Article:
Shalomites Creative Service

Keeping Connected    January 2024
Despite the cold temperatures that come along with it, the Shalomites Creative Service is always one of my favorite services of the year.  In fact, it’s been one of my favorite services to attend since before I was in Shalomites as a teen myself.  The service always provided food, fun, singing and a sanctuary packed with families and teens.
This year was no different.  While the temperature outside was chilly, the warmth that came from having our Shalomites and temple youth from other synagogues in attendance could keep you warm for the rest of the winter.  The Shalomites hosted 25 other teens for dinner and a sleepover – yes, a sleepover with teens – so a huge thank you to the volunteers, chaperones and advisors who helped make that possible.  The teens settled right in and participated fully in the Creative Service.  They helped lead it, sang songs (complete with hand motions and dance moves) and were fully engaged with each other and the rest of the Congregation.  It was truly so wonderful to see so many teens packed into our sanctuary on a Friday night and know that they were choosing to spend their time with other Jewish teens.
An especially moving moment came when the teens participated in a prayer for Israel.  It was absolutely beautiful to hear the voices of these young adults, praying for soldiers, for innocent lives, for hostages, for peace.  In a time where adults are having trouble parsing out their emotions when it comes to Israel, it was amazing to hear these teens praying together for a place that many may be too young to have a strong connection to.  It gave me so much hope in that moment to hear them.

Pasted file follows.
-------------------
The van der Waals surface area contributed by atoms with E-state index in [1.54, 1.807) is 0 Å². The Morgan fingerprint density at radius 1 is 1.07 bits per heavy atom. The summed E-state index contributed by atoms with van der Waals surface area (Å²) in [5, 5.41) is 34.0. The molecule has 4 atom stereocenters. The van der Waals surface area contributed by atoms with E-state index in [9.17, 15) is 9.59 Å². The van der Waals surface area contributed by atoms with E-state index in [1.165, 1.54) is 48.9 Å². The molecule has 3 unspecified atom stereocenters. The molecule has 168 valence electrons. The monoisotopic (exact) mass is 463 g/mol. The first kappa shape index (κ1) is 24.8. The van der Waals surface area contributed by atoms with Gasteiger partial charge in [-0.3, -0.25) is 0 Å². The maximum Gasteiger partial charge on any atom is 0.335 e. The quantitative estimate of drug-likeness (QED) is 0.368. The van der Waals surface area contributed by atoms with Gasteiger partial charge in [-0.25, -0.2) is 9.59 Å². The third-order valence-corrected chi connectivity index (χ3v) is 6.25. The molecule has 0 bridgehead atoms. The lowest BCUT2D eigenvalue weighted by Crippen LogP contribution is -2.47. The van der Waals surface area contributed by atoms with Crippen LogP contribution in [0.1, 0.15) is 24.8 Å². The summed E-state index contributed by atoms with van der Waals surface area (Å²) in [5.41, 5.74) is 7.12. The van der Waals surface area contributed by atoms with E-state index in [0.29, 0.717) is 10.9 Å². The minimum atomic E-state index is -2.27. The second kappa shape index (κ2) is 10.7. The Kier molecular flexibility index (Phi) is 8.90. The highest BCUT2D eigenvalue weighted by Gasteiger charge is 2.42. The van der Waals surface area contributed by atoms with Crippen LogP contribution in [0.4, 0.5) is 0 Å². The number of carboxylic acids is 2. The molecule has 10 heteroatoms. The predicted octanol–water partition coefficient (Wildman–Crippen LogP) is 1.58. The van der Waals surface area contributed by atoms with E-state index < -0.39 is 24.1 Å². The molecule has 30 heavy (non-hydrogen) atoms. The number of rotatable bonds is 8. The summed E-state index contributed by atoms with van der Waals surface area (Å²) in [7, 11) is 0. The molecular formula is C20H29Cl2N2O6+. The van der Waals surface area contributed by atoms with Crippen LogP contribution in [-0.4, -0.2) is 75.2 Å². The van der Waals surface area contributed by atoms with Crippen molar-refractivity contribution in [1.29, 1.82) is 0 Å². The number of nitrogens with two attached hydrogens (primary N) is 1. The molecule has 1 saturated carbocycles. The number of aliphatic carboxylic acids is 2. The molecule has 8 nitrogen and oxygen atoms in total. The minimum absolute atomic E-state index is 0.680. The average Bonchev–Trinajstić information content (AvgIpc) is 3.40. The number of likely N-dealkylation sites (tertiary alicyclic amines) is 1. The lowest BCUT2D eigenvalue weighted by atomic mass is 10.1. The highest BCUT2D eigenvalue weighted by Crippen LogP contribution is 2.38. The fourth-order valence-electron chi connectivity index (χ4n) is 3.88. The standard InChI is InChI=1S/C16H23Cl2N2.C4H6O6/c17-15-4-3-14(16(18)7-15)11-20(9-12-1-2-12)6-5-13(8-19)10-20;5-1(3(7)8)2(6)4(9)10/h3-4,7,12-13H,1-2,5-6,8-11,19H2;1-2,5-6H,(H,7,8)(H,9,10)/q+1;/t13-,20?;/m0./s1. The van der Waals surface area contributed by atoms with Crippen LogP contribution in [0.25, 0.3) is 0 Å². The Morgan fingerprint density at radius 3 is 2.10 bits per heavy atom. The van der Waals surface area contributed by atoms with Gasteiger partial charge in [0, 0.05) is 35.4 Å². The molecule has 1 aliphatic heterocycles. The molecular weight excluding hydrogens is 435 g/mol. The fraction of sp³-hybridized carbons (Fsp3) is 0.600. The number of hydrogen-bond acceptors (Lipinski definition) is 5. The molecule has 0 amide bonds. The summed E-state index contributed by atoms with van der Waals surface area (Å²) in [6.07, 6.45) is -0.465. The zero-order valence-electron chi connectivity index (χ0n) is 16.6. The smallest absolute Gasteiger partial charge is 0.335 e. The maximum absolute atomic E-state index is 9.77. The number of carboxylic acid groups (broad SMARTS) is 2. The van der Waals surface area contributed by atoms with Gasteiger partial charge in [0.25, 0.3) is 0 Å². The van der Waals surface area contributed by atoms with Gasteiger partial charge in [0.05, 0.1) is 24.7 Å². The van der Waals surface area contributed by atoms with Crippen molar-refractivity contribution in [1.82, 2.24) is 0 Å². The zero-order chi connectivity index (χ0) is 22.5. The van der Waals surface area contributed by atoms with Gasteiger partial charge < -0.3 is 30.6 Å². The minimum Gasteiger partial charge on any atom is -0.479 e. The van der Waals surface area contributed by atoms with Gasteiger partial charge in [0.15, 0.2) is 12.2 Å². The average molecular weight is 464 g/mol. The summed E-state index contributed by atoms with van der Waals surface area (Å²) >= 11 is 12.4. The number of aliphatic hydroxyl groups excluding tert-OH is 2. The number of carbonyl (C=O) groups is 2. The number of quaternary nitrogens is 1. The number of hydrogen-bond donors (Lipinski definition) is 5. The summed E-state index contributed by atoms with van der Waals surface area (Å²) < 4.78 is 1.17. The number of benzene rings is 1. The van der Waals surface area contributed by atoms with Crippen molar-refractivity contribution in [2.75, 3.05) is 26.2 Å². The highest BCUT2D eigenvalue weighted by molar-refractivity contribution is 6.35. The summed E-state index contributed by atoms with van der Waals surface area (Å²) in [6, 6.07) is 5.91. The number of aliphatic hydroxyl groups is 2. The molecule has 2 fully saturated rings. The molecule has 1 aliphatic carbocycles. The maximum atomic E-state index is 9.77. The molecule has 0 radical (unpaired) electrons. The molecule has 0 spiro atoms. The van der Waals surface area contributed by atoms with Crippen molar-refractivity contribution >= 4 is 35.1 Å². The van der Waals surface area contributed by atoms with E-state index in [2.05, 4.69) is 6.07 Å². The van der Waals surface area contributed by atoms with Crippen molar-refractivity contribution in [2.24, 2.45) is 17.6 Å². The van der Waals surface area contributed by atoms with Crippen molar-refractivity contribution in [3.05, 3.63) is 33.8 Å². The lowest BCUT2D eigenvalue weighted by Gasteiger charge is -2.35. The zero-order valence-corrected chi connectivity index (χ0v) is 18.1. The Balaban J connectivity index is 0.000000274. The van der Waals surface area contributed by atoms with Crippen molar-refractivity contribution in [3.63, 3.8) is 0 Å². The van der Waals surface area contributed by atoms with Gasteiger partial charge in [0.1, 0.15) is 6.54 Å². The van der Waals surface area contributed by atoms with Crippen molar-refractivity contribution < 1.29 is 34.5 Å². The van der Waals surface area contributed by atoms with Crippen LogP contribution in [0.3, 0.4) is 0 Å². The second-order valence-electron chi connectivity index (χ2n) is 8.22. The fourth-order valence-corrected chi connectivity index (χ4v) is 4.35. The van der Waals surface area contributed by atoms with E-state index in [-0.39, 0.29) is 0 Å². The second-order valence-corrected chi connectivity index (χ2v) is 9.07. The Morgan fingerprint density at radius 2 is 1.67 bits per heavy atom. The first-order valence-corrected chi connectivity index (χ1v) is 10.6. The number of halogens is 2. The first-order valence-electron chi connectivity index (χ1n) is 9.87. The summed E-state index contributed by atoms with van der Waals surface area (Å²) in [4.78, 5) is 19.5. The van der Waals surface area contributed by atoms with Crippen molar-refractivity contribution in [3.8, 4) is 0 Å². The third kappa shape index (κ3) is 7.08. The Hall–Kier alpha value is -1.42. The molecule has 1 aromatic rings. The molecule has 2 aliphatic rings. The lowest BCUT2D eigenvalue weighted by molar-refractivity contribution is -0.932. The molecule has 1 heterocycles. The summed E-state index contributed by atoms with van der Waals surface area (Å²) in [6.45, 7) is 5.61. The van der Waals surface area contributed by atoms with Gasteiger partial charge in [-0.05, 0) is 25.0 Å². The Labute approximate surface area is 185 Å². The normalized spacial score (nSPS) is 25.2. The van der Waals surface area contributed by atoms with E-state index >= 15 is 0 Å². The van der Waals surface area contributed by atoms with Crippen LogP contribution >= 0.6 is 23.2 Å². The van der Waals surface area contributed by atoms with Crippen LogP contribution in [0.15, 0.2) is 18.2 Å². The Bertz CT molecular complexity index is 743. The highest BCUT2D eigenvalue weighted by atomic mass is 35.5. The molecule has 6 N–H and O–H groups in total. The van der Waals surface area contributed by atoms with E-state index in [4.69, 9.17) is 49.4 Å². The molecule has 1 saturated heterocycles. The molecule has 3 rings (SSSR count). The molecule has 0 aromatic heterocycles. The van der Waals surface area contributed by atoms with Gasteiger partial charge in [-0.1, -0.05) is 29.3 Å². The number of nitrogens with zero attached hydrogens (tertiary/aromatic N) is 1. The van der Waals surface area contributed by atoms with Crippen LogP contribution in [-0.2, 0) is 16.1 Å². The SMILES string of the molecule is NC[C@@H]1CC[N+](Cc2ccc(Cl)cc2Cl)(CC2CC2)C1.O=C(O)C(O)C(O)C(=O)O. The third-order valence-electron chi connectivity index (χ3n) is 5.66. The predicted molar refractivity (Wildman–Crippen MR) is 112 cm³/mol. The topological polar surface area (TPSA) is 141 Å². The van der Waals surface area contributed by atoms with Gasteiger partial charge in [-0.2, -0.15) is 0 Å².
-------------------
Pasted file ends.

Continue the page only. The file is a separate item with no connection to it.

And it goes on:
If you have never been to a Shalomites Creative Service, I hope that next year you will join them.  To witness our own Jewish teens planning and participating in the service is moving.  The sound of the music and singing is electric.  The sight of the packed sanctuary is powerful.  It shows our younger kids what they have to look forward to as they grow into Jewish teens – and maybe it reminds the rest of us what it used to be like when we were younger versions of ourselves.